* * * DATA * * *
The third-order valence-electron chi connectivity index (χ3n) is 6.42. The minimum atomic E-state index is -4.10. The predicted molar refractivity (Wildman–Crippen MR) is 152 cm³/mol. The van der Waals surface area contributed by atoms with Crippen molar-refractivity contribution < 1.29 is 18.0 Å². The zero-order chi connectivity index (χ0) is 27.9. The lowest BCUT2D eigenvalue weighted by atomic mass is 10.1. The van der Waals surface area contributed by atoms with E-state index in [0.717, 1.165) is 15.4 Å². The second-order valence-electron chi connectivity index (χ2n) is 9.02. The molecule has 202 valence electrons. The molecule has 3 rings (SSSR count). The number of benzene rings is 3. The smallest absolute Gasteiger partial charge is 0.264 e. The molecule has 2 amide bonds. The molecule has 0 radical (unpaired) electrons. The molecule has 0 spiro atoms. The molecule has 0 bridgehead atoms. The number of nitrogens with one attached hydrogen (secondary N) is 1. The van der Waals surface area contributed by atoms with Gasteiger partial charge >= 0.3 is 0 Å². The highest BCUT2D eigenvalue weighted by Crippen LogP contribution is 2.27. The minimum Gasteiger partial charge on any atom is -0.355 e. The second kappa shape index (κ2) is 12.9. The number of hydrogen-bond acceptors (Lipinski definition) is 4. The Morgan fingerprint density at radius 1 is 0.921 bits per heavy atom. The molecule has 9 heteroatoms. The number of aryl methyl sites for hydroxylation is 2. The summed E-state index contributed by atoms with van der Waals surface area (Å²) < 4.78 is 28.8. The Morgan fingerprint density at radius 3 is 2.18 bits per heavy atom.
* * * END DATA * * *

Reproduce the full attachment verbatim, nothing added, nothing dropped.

The third-order valence-electron chi connectivity index (χ3n) is 6.42. The minimum atomic E-state index is -4.10. The predicted molar refractivity (Wildman–Crippen MR) is 152 cm³/mol. The van der Waals surface area contributed by atoms with Crippen molar-refractivity contribution < 1.29 is 18.0 Å². The zero-order chi connectivity index (χ0) is 27.9. The lowest BCUT2D eigenvalue weighted by atomic mass is 10.1. The van der Waals surface area contributed by atoms with E-state index in [0.717, 1.165) is 15.4 Å². The second-order valence-electron chi connectivity index (χ2n) is 9.02. The molecule has 202 valence electrons. The molecule has 3 rings (SSSR count). The number of benzene rings is 3. The smallest absolute Gasteiger partial charge is 0.264 e. The molecule has 2 amide bonds. The molecule has 0 radical (unpaired) electrons. The molecule has 0 spiro atoms. The molecule has 0 bridgehead atoms. The number of nitrogens with one attached hydrogen (secondary N) is 1. The van der Waals surface area contributed by atoms with Gasteiger partial charge >= 0.3 is 0 Å². The highest BCUT2D eigenvalue weighted by Crippen LogP contribution is 2.27. The minimum Gasteiger partial charge on any atom is -0.355 e. The second kappa shape index (κ2) is 12.9. The number of hydrogen-bond acceptors (Lipinski definition) is 4. The Morgan fingerprint density at radius 1 is 0.921 bits per heavy atom. The molecule has 9 heteroatoms. The number of aryl methyl sites for hydroxylation is 2. The summed E-state index contributed by atoms with van der Waals surface area (Å²) < 4.78 is 28.8. The Morgan fingerprint density at radius 3 is 2.18 bits per heavy atom.